NOT TO BE PUBLISHED IN OFFICIAL REPORTS
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(San Francisco County Super. Ct. No. CGC15549608)
Mark Strehlow appeals from the denial of his special motion to strike under the anti-SLAPP (strategic lawsuit against public participation) statute. (Code Civ. Proc., § 425.16.) Strehlow rented an apartment in San Francisco owned by Mary Nichols. When Nichols informed Strehlow she intended to sell his apartment, Strehlow claimed to be a disabled tenant. Nichols filed a lawsuit seeking, among other things, a judicial declaration Strehlow was not disabled. Strehlow filed a special motion to strike the complaint, which the trial court denied. Strehlow contends the trial court erred because his disability claim was protected activity within the meaning of the anti-SLAPP statute. Strehlow also contends Nichols cannot establish a probability of prevailing on the merits. We affirm.
Unless noted, all further statutory references are to the Code of Civil Procedure.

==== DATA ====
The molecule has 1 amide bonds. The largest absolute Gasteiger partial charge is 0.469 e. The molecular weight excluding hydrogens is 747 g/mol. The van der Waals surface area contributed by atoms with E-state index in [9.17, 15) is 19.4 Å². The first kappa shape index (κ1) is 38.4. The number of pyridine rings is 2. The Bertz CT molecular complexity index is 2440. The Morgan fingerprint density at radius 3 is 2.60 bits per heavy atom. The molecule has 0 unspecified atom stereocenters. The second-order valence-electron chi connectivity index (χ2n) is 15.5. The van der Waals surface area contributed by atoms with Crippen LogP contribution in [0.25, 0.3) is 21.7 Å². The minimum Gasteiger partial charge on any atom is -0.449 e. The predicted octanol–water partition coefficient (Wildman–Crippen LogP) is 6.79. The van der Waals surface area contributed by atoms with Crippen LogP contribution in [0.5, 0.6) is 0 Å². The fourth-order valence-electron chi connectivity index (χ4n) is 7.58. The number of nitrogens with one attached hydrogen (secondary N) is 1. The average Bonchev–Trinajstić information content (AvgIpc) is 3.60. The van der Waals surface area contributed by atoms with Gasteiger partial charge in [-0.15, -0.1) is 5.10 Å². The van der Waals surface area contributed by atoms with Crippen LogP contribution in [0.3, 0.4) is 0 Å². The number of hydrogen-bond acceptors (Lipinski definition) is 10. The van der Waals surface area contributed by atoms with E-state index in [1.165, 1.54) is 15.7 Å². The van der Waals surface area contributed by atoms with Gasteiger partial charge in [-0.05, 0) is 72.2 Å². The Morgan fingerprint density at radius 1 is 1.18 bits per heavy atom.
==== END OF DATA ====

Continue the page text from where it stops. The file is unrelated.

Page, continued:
FACTUAL AND PROCEDURAL BACKGROUND
Nichols owns a two-unit building in San Francisco. In 2004, Strehlow signed a written lease with Nichols and moved into the three-bedroom, upstairs apartment. In October 2015, Nichols sent Strehlow a letter stating she planned to sell his unit. Nichols's realtor sent Strehlow a "Request for Information Under . . . the San Francisco Residential Rent Stabilization and Arbitration Ordinance" (the estoppel certificate). The form stated: "[T]he San Francisco Residential Rent Stabilization and Arbitration Ordinance . . . provide[s] that within 30 days of personal service on you of this request for information, you must submit a statement, along with supporting evidence, to the landlord, if you claim to be a . . . protected [tenant] . . . . Failure to submit a statement to your landlord with supporting evidence within the 30-day period shall be deemed an admission that you are not protected . . . ."